Over the past few years, several startups catering to the unbanked have emerged, targeting those who wish to gain access to basic financial services. According to the World Bank’s Global Findex Database 2021 about half of the Middle East and North Africa’s (Mena) population do not have a bank account. The need to incorporate the region’s unbanked population became apparent in the past few years as digitisation has become more rampant.
For Kashif Ahmad Khan, providing basic banking services is only the initial step in financial inclusion. To him, the perks and services that come with having a credit card should be made available to those who do not have the same levels of access.
“I realised there is a huge gap in different lifestyle services to people. There are 10 million people [in the UAE] seven million are blue collar and medium income workers,” he says. “Those who earn Dh5,000-Dh7,000 don’t have a bank account and they don’t have access to different rewards and discounts. They don’t get those perks.
So in 2019, Khan built a platform called Savings, the first rewards programme for the masses, providing discounts across a variety of services including remittances, food and airport transfer.
“All these perks were bundled and we partnered with 4,000 merchants in the UAE across different categories, food, laundry, healthcare, we partnered with one healthcare company and they offered 58 [medical] tests for Dh100,” he says.
According to a Nielsen study, 84 per cent of consumers are more likely to engage with a brand that offers a loyalty programme. The benefit for these merchants was an opportunity to tap into a large customer base and encourage repeat custom.
“We gave them a platform to help them create real-time offers and reach out to a large customer base in one click. You see global pizza chains offering rewards with the banks, where the customer has the appetite to pay, but they’re not providing these offers to the masses, which can be the next big customer base for them,” says Khan.
For the customers, loyalty is rewarded with discounts via the app. The small, incremental savings add up allowing for “micro savings”.
The startup operates a subscription model, charging just Dh1 per month per user, making it affordable for the blue collar workers in the region. Savings has also positioned its platform as a corporate benefits package, whereby employers pay the subscription on behalf of their employee.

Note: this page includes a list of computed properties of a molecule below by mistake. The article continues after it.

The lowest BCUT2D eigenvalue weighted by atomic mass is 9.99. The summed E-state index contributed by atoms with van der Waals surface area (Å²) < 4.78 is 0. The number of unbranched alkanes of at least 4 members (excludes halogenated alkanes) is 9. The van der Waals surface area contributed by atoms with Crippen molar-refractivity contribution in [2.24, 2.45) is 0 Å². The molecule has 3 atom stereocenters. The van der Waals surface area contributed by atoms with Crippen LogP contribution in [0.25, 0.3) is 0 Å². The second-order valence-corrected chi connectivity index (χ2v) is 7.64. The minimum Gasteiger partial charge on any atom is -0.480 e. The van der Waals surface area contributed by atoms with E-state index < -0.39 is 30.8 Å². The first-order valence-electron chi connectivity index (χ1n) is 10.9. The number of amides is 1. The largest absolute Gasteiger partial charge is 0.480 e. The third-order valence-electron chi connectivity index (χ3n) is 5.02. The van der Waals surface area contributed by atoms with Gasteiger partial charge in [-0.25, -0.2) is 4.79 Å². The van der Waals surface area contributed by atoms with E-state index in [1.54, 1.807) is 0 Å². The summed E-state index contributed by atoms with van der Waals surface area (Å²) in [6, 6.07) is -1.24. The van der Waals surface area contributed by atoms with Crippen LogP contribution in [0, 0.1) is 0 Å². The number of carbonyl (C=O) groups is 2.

The startup now has a customer base of two million in the UAE, after launching the platform a year ago. Khan raised an angel round from friends and family but eschewed raising further funds, given how quickly the platform began to turn a profit.
Moving forward, Savings is looking to add more service offerings to encourage its users to develop saving habits, including a savings account.
“They can link their salary account and with that, they can do micro savings. Lots of entrepreneurs and startups are building products for this space, we want to complement them with more service offerings,” says Khan.
It is also looking to expand to Saudi Arabia, India and North Africa, with a focus on exploring Morocco and Tunisia. Its target market accounts for about 60 per cent of the working population according to Khan with a target to reach five million customers by the first quarter of next year in the UAE.
The financial inclusion space is not without its challenges however, from customer education to onboarding retailers.
“It’s a very new product for our target market, and it is taking some time for them [users] to adopt it and use it every single day. The biggest challenge is merchant onboarding, getting 4,000 merchants onboard takes time and energy,” says Khan
The other challenge is that a lot of its customers do not have smartphones and easy access to the internet, so Savings developed a physical card with a QR code, which they can use at a retail outlet where they are provided with a discount.
“The fortune lies at the bottom of the pyramid. Everybody makes money out of them rather than giving them a better service,” he says. “We are helping people save 10-20 per cent on each partnership, we are focusing on everyday needs and making a huge impact on the lives of people who are underbanked with little access to money.”